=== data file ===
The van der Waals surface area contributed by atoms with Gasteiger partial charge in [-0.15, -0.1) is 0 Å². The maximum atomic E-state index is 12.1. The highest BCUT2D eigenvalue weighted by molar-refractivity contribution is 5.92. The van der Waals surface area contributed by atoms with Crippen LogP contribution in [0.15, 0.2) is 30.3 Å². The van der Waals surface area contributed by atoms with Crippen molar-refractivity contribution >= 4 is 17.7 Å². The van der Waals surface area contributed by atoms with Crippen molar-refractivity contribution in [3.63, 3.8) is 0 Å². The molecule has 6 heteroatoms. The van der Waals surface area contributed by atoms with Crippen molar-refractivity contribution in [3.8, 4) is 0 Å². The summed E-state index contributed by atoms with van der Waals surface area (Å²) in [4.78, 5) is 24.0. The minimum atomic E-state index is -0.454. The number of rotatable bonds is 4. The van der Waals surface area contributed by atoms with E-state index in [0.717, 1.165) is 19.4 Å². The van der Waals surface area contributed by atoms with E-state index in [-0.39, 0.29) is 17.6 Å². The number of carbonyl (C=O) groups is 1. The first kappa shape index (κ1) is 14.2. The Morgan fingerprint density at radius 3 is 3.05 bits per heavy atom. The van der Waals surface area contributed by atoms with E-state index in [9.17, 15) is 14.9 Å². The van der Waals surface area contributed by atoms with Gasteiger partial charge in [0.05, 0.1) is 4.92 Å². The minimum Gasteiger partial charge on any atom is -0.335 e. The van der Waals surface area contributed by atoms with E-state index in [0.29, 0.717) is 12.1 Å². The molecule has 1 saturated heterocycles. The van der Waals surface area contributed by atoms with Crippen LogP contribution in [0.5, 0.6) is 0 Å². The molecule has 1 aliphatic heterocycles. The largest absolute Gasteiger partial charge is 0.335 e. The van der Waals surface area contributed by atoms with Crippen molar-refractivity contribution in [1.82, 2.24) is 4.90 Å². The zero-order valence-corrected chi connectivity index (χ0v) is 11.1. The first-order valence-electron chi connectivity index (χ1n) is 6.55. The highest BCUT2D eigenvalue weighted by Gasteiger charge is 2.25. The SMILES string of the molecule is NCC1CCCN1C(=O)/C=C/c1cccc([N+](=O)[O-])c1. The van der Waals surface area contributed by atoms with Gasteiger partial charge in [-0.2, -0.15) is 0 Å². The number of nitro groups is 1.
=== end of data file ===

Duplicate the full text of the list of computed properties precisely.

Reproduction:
The van der Waals surface area contributed by atoms with Gasteiger partial charge in [-0.15, -0.1) is 0 Å². The maximum atomic E-state index is 12.1. The highest BCUT2D eigenvalue weighted by molar-refractivity contribution is 5.92. The van der Waals surface area contributed by atoms with Crippen LogP contribution in [0.15, 0.2) is 30.3 Å². The van der Waals surface area contributed by atoms with Crippen molar-refractivity contribution >= 4 is 17.7 Å². The van der Waals surface area contributed by atoms with Crippen molar-refractivity contribution in [3.63, 3.8) is 0 Å². The molecule has 6 heteroatoms. The van der Waals surface area contributed by atoms with Crippen molar-refractivity contribution in [3.8, 4) is 0 Å². The summed E-state index contributed by atoms with van der Waals surface area (Å²) in [4.78, 5) is 24.0. The minimum atomic E-state index is -0.454. The number of rotatable bonds is 4. The van der Waals surface area contributed by atoms with E-state index in [0.717, 1.165) is 19.4 Å². The van der Waals surface area contributed by atoms with E-state index in [-0.39, 0.29) is 17.6 Å². The number of carbonyl (C=O) groups is 1. The first kappa shape index (κ1) is 14.2. The Morgan fingerprint density at radius 3 is 3.05 bits per heavy atom. The van der Waals surface area contributed by atoms with E-state index in [9.17, 15) is 14.9 Å². The van der Waals surface area contributed by atoms with Gasteiger partial charge in [0.05, 0.1) is 4.92 Å². The minimum Gasteiger partial charge on any atom is -0.335 e. The van der Waals surface area contributed by atoms with E-state index in [0.29, 0.717) is 12.1 Å². The molecule has 1 saturated heterocycles. The van der Waals surface area contributed by atoms with Crippen LogP contribution in [0.5, 0.6) is 0 Å². The molecule has 1 aliphatic heterocycles. The largest absolute Gasteiger partial charge is 0.335 e. The van der Waals surface area contributed by atoms with Crippen molar-refractivity contribution in [1.82, 2.24) is 4.90 Å². The zero-order valence-corrected chi connectivity index (χ0v) is 11.1. The first-order valence-electron chi connectivity index (χ1n) is 6.55. The highest BCUT2D eigenvalue weighted by Gasteiger charge is 2.25. The SMILES string of the molecule is NCC1CCCN1C(=O)/C=C/c1cccc([N+](=O)[O-])c1. The van der Waals surface area contributed by atoms with Gasteiger partial charge in [-0.2, -0.15) is 0 Å². The number of nitro groups is 1.